• putting in place a regional investment pipeline and fiscal framework for change; and
  • creating institutional capacity and accountability.

Simon Prescott, partner at Barton Willmore, says “the One Powerhouse project demonstrates exactly what can be achieved if we are able to bring forward a proper programme of spatial planning”.   

“The way to tackle regional inequality does not lie just in increasing funding, but targeted investment and collaboration with communities – in other words: proper spatial planning. Levelling up is about connecting people and encouraging collaboration from the bottom up rather than imposing strategies from above. We need carefully thought-out local and regional plans tied together by a guiding national framework that looks at the longer-term and at the larger geographic picture.

“With this in mind, One Powerhouse is pioneering a ‘new regionalism’ – charting comprehensive spatial planning blueprints for four mega regions: the North of England, the Midlands, the South East, and the South West.  This type of holistic strategy that looks at larger regions in the longer term will bring wider benefits that would be unachievable through sporadic investment. Our plans are able to look more broadly at how to achieve progress for the environment, for the economy, for connectivity, and even for regional culture. But this work is just beginning, and charts a course that must now be followed. We’ll strive to work alongside national and local government to ensure that the right decisions are being made for every region, every time.”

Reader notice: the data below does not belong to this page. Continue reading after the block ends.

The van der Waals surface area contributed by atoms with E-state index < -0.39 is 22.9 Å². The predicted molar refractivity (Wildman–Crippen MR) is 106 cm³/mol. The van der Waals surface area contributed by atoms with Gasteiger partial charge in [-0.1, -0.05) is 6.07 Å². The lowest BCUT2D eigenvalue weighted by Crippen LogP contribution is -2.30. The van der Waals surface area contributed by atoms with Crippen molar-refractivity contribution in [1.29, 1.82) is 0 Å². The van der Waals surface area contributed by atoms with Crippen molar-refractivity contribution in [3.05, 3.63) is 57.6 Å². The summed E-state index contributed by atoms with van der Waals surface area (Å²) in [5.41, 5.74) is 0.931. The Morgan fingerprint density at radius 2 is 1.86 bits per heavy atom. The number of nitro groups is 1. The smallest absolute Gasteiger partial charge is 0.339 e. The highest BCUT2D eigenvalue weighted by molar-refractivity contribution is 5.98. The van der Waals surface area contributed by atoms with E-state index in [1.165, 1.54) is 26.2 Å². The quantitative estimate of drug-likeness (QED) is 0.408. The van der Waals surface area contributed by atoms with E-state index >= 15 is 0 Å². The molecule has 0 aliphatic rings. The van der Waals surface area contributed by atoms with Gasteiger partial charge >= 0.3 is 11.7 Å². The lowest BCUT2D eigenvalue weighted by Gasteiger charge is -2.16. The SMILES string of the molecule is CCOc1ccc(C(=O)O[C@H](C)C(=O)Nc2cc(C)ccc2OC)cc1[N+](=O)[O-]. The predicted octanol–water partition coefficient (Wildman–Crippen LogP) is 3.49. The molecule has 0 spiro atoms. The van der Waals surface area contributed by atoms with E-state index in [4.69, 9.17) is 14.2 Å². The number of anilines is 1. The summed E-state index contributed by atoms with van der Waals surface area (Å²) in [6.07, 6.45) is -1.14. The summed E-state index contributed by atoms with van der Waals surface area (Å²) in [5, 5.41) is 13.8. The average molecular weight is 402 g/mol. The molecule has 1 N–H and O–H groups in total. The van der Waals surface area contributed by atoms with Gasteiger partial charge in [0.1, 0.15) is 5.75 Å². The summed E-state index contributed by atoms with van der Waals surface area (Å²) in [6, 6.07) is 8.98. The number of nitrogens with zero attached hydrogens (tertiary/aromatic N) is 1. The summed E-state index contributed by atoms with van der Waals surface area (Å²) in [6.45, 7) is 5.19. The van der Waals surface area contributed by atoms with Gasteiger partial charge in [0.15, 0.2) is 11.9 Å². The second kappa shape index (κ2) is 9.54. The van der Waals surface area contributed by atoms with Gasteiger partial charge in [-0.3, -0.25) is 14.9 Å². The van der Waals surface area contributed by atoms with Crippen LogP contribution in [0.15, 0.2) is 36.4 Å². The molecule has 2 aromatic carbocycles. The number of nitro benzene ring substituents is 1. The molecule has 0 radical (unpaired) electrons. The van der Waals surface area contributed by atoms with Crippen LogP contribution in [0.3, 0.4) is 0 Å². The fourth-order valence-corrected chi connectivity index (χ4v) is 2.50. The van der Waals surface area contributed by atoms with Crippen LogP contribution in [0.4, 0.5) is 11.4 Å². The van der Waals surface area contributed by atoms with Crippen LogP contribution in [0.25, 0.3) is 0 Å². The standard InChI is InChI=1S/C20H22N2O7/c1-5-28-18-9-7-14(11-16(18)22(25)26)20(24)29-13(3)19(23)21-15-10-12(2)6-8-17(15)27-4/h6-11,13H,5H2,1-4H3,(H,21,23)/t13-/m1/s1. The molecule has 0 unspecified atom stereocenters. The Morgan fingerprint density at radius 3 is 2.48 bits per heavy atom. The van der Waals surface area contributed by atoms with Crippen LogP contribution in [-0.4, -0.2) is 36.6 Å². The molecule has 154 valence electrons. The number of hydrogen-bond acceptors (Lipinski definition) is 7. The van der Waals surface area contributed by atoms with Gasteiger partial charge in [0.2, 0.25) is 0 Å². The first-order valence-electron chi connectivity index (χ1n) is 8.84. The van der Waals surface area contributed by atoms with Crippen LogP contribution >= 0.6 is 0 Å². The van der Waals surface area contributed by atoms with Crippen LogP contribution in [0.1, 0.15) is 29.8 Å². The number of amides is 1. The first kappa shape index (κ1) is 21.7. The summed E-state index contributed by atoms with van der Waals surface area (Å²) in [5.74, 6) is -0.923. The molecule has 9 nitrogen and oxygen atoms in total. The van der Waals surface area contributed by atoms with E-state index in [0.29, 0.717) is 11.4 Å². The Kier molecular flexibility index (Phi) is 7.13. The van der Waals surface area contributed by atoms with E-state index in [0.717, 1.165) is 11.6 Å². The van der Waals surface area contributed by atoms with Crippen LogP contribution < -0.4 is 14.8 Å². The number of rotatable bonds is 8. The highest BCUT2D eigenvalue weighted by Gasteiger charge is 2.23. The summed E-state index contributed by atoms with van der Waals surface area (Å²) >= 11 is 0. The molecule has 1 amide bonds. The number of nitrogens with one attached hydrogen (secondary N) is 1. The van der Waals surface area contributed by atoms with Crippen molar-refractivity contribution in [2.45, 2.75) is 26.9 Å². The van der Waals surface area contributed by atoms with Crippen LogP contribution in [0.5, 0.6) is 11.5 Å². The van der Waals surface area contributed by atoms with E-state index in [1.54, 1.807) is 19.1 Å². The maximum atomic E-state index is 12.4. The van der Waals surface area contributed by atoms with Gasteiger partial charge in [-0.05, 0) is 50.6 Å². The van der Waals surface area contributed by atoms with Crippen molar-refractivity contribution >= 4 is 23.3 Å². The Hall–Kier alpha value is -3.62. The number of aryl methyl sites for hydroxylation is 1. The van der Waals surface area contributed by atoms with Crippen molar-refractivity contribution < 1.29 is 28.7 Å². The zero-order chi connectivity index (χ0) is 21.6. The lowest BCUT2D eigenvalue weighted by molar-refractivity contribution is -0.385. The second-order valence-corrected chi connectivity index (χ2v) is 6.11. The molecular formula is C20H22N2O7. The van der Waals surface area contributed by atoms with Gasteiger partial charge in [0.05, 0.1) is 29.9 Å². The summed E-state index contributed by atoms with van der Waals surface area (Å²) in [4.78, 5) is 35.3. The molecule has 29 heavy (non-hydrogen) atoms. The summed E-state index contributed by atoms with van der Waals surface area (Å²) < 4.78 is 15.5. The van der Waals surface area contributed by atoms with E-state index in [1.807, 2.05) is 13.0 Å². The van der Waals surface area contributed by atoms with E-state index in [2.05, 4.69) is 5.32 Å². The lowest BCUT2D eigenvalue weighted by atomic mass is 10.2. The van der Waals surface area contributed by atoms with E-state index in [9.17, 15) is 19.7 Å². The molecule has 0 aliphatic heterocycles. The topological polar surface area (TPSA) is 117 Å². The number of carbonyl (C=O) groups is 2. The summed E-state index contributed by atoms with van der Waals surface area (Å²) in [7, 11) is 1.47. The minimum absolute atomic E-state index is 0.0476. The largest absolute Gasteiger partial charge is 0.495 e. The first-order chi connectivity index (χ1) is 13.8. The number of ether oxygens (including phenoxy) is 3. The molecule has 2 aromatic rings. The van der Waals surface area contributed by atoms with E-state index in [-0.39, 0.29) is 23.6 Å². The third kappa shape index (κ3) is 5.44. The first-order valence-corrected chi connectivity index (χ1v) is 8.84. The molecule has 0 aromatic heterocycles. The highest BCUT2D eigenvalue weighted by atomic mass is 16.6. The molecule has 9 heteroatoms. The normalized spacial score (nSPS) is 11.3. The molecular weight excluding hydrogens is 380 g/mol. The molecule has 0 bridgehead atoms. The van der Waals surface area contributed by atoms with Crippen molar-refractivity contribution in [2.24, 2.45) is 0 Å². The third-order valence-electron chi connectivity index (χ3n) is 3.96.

The megaregions

The consortium, the RSA and AECOM, Barton Willmore and Atkins worked together to draft regional spatial blueprints for the north of England, the Midlands, the South East and the South West. These would, the consortium suggests, sit alongside existing spatial plans for the devolved nations and “demonstrate the potential of regional planning in action”. They seek to provide a framework for villages, towns and cities to find their place in the wider economy, as well as set out a rationale for housing development, major infrastructure investment and environmental assets.